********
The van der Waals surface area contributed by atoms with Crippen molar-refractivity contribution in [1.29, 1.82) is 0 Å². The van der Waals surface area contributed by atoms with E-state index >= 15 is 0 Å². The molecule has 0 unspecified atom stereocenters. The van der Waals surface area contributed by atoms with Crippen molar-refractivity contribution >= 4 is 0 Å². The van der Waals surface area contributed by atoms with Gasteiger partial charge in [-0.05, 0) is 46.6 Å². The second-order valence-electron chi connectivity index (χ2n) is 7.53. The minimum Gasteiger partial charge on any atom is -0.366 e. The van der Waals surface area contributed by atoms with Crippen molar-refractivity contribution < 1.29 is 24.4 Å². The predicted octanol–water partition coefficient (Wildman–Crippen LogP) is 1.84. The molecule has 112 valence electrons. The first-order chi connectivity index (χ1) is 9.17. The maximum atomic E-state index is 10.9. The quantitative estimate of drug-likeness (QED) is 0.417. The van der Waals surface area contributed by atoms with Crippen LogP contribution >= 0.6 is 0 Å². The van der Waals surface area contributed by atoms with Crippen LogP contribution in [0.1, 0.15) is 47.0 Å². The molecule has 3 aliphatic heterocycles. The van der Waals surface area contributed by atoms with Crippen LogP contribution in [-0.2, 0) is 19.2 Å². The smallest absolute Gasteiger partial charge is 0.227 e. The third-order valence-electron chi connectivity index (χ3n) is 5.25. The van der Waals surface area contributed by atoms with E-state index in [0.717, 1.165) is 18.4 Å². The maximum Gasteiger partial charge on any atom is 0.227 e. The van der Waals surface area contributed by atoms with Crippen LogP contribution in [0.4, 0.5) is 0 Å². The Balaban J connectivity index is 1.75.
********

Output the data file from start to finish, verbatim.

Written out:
The van der Waals surface area contributed by atoms with Crippen molar-refractivity contribution in [1.29, 1.82) is 0 Å². The van der Waals surface area contributed by atoms with E-state index >= 15 is 0 Å². The molecule has 0 unspecified atom stereocenters. The van der Waals surface area contributed by atoms with Crippen molar-refractivity contribution >= 4 is 0 Å². The van der Waals surface area contributed by atoms with Gasteiger partial charge in [-0.05, 0) is 46.6 Å². The second-order valence-electron chi connectivity index (χ2n) is 7.53. The minimum Gasteiger partial charge on any atom is -0.366 e. The van der Waals surface area contributed by atoms with Crippen molar-refractivity contribution < 1.29 is 24.4 Å². The predicted octanol–water partition coefficient (Wildman–Crippen LogP) is 1.84. The molecule has 112 valence electrons. The first-order chi connectivity index (χ1) is 9.17. The maximum atomic E-state index is 10.9. The quantitative estimate of drug-likeness (QED) is 0.417. The van der Waals surface area contributed by atoms with Crippen LogP contribution >= 0.6 is 0 Å². The van der Waals surface area contributed by atoms with Crippen LogP contribution in [0.1, 0.15) is 47.0 Å². The molecule has 3 aliphatic heterocycles. The van der Waals surface area contributed by atoms with Crippen LogP contribution in [-0.2, 0) is 19.2 Å². The smallest absolute Gasteiger partial charge is 0.227 e. The third-order valence-electron chi connectivity index (χ3n) is 5.25. The van der Waals surface area contributed by atoms with E-state index in [0.717, 1.165) is 18.4 Å². The maximum Gasteiger partial charge on any atom is 0.227 e. The van der Waals surface area contributed by atoms with Crippen LogP contribution in [0.4, 0.5) is 0 Å². The Balaban J connectivity index is 1.75.